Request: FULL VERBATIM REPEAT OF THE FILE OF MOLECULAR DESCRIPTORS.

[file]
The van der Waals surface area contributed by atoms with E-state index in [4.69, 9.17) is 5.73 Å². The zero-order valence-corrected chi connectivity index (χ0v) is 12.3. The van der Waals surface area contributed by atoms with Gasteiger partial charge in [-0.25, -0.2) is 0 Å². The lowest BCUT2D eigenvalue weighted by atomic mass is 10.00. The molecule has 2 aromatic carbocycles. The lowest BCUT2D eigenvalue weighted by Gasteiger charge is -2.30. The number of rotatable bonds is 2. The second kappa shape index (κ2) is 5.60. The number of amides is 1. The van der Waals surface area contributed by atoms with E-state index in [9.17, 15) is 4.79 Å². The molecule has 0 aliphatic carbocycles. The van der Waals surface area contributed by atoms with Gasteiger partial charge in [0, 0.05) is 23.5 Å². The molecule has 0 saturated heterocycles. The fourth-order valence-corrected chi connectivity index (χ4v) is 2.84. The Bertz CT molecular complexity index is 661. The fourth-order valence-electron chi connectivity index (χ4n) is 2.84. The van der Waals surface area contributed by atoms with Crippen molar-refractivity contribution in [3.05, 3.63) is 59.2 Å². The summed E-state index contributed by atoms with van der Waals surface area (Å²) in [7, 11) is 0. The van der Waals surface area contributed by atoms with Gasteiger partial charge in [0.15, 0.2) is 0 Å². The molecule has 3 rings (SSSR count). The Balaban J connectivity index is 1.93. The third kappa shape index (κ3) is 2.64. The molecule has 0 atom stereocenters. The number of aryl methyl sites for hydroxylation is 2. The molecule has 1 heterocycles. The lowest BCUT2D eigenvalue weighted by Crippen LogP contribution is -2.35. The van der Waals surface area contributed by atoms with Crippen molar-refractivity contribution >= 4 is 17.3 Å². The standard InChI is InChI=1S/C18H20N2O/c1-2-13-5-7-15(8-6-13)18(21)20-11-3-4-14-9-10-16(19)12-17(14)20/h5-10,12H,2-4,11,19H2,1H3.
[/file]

The van der Waals surface area contributed by atoms with E-state index in [4.69, 9.17) is 5.73 Å². The zero-order valence-corrected chi connectivity index (χ0v) is 12.3. The van der Waals surface area contributed by atoms with Gasteiger partial charge in [-0.25, -0.2) is 0 Å². The lowest BCUT2D eigenvalue weighted by atomic mass is 10.00. The molecule has 2 aromatic carbocycles. The lowest BCUT2D eigenvalue weighted by Gasteiger charge is -2.30. The number of rotatable bonds is 2. The second kappa shape index (κ2) is 5.60. The number of amides is 1. The van der Waals surface area contributed by atoms with E-state index in [9.17, 15) is 4.79 Å². The molecule has 0 aliphatic carbocycles. The van der Waals surface area contributed by atoms with Gasteiger partial charge in [0, 0.05) is 23.5 Å². The molecule has 0 saturated heterocycles. The fourth-order valence-corrected chi connectivity index (χ4v) is 2.84. The Bertz CT molecular complexity index is 661. The fourth-order valence-electron chi connectivity index (χ4n) is 2.84. The van der Waals surface area contributed by atoms with Crippen molar-refractivity contribution in [3.05, 3.63) is 59.2 Å². The summed E-state index contributed by atoms with van der Waals surface area (Å²) in [7, 11) is 0. The van der Waals surface area contributed by atoms with Gasteiger partial charge in [0.15, 0.2) is 0 Å². The molecule has 3 rings (SSSR count). The Balaban J connectivity index is 1.93. The third kappa shape index (κ3) is 2.64. The molecule has 0 atom stereocenters. The number of aryl methyl sites for hydroxylation is 2. The molecule has 1 heterocycles. The lowest BCUT2D eigenvalue weighted by Crippen LogP contribution is -2.35. The van der Waals surface area contributed by atoms with Crippen molar-refractivity contribution >= 4 is 17.3 Å². The standard InChI is InChI=1S/C18H20N2O/c1-2-13-5-7-15(8-6-13)18(21)20-11-3-4-14-9-10-16(19)12-17(14)20/h5-10,12H,2-4,11,19H2,1H3.